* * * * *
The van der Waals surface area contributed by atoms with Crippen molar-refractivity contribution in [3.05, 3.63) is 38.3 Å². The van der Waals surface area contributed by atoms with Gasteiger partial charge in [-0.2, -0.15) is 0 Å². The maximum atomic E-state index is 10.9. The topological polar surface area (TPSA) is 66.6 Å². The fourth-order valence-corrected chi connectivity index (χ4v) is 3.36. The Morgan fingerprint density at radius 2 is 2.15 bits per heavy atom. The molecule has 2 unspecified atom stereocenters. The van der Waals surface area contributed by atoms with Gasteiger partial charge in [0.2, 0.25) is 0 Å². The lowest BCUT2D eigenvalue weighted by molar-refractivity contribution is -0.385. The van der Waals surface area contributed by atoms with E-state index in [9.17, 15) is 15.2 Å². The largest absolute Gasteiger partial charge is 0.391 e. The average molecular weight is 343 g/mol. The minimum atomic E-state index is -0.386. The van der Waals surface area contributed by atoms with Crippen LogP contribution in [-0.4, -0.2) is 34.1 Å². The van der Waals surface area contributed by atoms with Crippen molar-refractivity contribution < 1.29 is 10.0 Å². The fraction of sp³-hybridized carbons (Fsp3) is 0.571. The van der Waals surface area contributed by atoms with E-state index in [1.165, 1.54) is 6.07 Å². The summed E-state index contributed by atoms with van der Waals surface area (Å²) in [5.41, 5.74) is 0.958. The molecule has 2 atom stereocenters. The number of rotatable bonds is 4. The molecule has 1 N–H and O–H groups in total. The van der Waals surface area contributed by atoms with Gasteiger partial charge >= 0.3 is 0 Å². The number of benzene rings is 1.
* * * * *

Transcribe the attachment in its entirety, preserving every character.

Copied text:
The van der Waals surface area contributed by atoms with Crippen molar-refractivity contribution in [3.05, 3.63) is 38.3 Å². The van der Waals surface area contributed by atoms with Gasteiger partial charge in [-0.2, -0.15) is 0 Å². The maximum atomic E-state index is 10.9. The topological polar surface area (TPSA) is 66.6 Å². The fourth-order valence-corrected chi connectivity index (χ4v) is 3.36. The Morgan fingerprint density at radius 2 is 2.15 bits per heavy atom. The molecule has 2 unspecified atom stereocenters. The van der Waals surface area contributed by atoms with Gasteiger partial charge in [0.2, 0.25) is 0 Å². The lowest BCUT2D eigenvalue weighted by molar-refractivity contribution is -0.385. The van der Waals surface area contributed by atoms with E-state index in [9.17, 15) is 15.2 Å². The largest absolute Gasteiger partial charge is 0.391 e. The average molecular weight is 343 g/mol. The minimum atomic E-state index is -0.386. The van der Waals surface area contributed by atoms with Crippen LogP contribution in [-0.4, -0.2) is 34.1 Å². The van der Waals surface area contributed by atoms with Crippen molar-refractivity contribution < 1.29 is 10.0 Å². The fraction of sp³-hybridized carbons (Fsp3) is 0.571. The van der Waals surface area contributed by atoms with E-state index in [1.165, 1.54) is 6.07 Å². The summed E-state index contributed by atoms with van der Waals surface area (Å²) in [5.41, 5.74) is 0.958. The molecule has 2 atom stereocenters. The number of rotatable bonds is 4. The molecule has 1 N–H and O–H groups in total. The van der Waals surface area contributed by atoms with Gasteiger partial charge >= 0.3 is 0 Å². The number of benzene rings is 1.